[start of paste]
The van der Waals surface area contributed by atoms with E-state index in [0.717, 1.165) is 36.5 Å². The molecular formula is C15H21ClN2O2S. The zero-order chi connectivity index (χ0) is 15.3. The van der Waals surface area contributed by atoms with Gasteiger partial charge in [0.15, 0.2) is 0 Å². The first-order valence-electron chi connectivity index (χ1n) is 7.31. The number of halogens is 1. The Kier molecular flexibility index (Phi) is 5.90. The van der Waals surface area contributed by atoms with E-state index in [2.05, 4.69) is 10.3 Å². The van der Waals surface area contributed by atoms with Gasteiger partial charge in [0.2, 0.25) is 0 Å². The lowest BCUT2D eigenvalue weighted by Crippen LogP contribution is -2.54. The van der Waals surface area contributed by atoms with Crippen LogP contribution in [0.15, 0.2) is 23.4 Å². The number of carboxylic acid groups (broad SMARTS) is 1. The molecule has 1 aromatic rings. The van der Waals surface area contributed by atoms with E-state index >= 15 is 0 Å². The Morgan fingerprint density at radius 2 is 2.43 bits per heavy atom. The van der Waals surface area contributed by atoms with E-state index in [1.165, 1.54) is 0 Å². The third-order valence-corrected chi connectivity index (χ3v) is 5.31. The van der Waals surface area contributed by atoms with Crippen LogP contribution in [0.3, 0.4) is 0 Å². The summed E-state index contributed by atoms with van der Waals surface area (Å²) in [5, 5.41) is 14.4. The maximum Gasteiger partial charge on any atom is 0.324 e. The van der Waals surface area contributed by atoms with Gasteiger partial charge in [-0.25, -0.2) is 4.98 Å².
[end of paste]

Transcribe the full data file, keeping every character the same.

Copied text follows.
The van der Waals surface area contributed by atoms with E-state index in [0.717, 1.165) is 36.5 Å². The molecular formula is C15H21ClN2O2S. The zero-order chi connectivity index (χ0) is 15.3. The van der Waals surface area contributed by atoms with Gasteiger partial charge in [0.15, 0.2) is 0 Å². The first-order valence-electron chi connectivity index (χ1n) is 7.31. The number of halogens is 1. The Kier molecular flexibility index (Phi) is 5.90. The van der Waals surface area contributed by atoms with E-state index in [2.05, 4.69) is 10.3 Å². The van der Waals surface area contributed by atoms with Gasteiger partial charge in [0.2, 0.25) is 0 Å². The lowest BCUT2D eigenvalue weighted by Crippen LogP contribution is -2.54. The van der Waals surface area contributed by atoms with Crippen LogP contribution in [0.15, 0.2) is 23.4 Å². The number of carboxylic acid groups (broad SMARTS) is 1. The molecule has 1 aromatic rings. The van der Waals surface area contributed by atoms with E-state index >= 15 is 0 Å². The Morgan fingerprint density at radius 2 is 2.43 bits per heavy atom. The van der Waals surface area contributed by atoms with E-state index in [1.165, 1.54) is 0 Å². The third-order valence-corrected chi connectivity index (χ3v) is 5.31. The van der Waals surface area contributed by atoms with Crippen LogP contribution in [0.3, 0.4) is 0 Å². The summed E-state index contributed by atoms with van der Waals surface area (Å²) in [5, 5.41) is 14.4. The maximum Gasteiger partial charge on any atom is 0.324 e. The van der Waals surface area contributed by atoms with Gasteiger partial charge in [-0.25, -0.2) is 4.98 Å².